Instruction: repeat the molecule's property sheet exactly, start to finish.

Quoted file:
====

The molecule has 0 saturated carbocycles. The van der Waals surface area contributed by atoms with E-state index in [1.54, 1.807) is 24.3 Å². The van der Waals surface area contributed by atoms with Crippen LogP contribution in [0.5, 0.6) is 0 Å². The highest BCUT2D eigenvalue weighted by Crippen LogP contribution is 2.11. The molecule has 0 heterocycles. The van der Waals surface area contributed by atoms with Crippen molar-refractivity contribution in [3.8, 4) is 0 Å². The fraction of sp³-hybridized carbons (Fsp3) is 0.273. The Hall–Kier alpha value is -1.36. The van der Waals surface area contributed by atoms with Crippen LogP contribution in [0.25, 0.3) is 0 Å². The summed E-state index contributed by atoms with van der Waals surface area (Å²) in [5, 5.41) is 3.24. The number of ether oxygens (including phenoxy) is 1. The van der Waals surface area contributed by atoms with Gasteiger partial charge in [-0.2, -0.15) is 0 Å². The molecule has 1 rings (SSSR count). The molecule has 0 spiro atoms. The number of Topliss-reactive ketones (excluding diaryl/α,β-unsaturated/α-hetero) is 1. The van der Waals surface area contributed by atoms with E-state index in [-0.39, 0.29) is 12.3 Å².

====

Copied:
The molecule has 0 saturated carbocycles. The van der Waals surface area contributed by atoms with E-state index in [1.54, 1.807) is 24.3 Å². The van der Waals surface area contributed by atoms with Crippen LogP contribution in [0.5, 0.6) is 0 Å². The highest BCUT2D eigenvalue weighted by Crippen LogP contribution is 2.11. The molecule has 0 heterocycles. The van der Waals surface area contributed by atoms with Crippen molar-refractivity contribution in [3.8, 4) is 0 Å². The fraction of sp³-hybridized carbons (Fsp3) is 0.273. The Hall–Kier alpha value is -1.36. The van der Waals surface area contributed by atoms with Crippen LogP contribution in [0.25, 0.3) is 0 Å². The summed E-state index contributed by atoms with van der Waals surface area (Å²) in [5, 5.41) is 3.24. The number of ether oxygens (including phenoxy) is 1. The van der Waals surface area contributed by atoms with Gasteiger partial charge in [-0.2, -0.15) is 0 Å². The molecule has 1 rings (SSSR count). The molecule has 0 spiro atoms. The number of Topliss-reactive ketones (excluding diaryl/α,β-unsaturated/α-hetero) is 1. The van der Waals surface area contributed by atoms with E-state index in [-0.39, 0.29) is 12.3 Å².